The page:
Thumbnail Image

Photo-Induced Drug Release from Polymeric Micelles and Liposomes: Phototriggering Mechanisms in Drug-Delivery Systems

Salkho, Najla
Awad, Nahid S.
Pitt, William G.
Husseini, Ghaleb
Published version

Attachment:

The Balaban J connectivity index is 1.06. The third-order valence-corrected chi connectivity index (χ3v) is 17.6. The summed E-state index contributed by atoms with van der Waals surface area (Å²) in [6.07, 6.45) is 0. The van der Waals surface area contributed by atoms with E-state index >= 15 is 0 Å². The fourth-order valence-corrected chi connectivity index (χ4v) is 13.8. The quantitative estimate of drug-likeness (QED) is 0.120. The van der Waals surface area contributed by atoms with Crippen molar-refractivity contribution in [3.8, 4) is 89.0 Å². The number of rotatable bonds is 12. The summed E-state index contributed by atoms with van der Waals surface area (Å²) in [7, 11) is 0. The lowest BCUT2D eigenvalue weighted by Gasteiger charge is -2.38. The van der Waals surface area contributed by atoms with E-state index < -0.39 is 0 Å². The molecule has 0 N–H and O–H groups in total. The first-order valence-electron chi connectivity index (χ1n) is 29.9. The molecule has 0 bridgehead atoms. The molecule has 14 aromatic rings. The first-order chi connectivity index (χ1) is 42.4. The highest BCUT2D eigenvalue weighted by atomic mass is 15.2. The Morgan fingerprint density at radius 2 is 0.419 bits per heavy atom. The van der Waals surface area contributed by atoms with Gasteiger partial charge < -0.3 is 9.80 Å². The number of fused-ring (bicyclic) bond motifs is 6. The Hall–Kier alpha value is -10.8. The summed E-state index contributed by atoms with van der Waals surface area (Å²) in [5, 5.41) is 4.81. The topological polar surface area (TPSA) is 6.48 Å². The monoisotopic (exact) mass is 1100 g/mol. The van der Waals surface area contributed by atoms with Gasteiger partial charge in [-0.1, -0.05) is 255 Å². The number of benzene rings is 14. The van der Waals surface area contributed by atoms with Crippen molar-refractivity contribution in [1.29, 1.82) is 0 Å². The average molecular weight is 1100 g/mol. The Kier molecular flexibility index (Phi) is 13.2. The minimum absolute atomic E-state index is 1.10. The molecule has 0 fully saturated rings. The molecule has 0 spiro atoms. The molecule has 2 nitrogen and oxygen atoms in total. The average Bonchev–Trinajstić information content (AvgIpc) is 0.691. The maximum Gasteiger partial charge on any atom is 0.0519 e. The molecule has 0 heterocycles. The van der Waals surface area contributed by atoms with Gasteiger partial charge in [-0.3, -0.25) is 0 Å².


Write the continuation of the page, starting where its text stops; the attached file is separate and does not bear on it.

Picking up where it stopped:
Chemotherapeutic drugs are highly effective in treating cancer. However, the side effects associated with this treatment lower the quality of life of cancer patients. Smart nanocarriers are able to encapsulate these drugs to deliver them to tumors while reducing their contact with the healthy cells and the subsequent side effects. Upon reaching their target, the release of the encapsulated drugs should be carefully controlled to achieve therapeutic levels at the required time. Light is one of the promising triggering mechanisms used as external stimuli to trigger drug release from the light-responsive nanocarriers. Photo-induced drug release can be achieved at a wide range of wavelengths: UV, visible, and NIR depending on many factors. In this review, photo-induced release mechanisms were summarized, focusing on liposomes and micelles. In general, light-triggering mechanisms are based on one of the following: changing the hydrophobicity of a nanocarrier constituent(s) to make it more soluble, introducing local defects within a nanocarrier (by conformational transformation or photo-cleavage of its lipids/polymers chains) to make it more porous or concentrating heat for thermo-sensitive nanocarriers to release their payload. Several research studies were also presented to explore the potentials and limitations of this promising drug release triggering mechanism.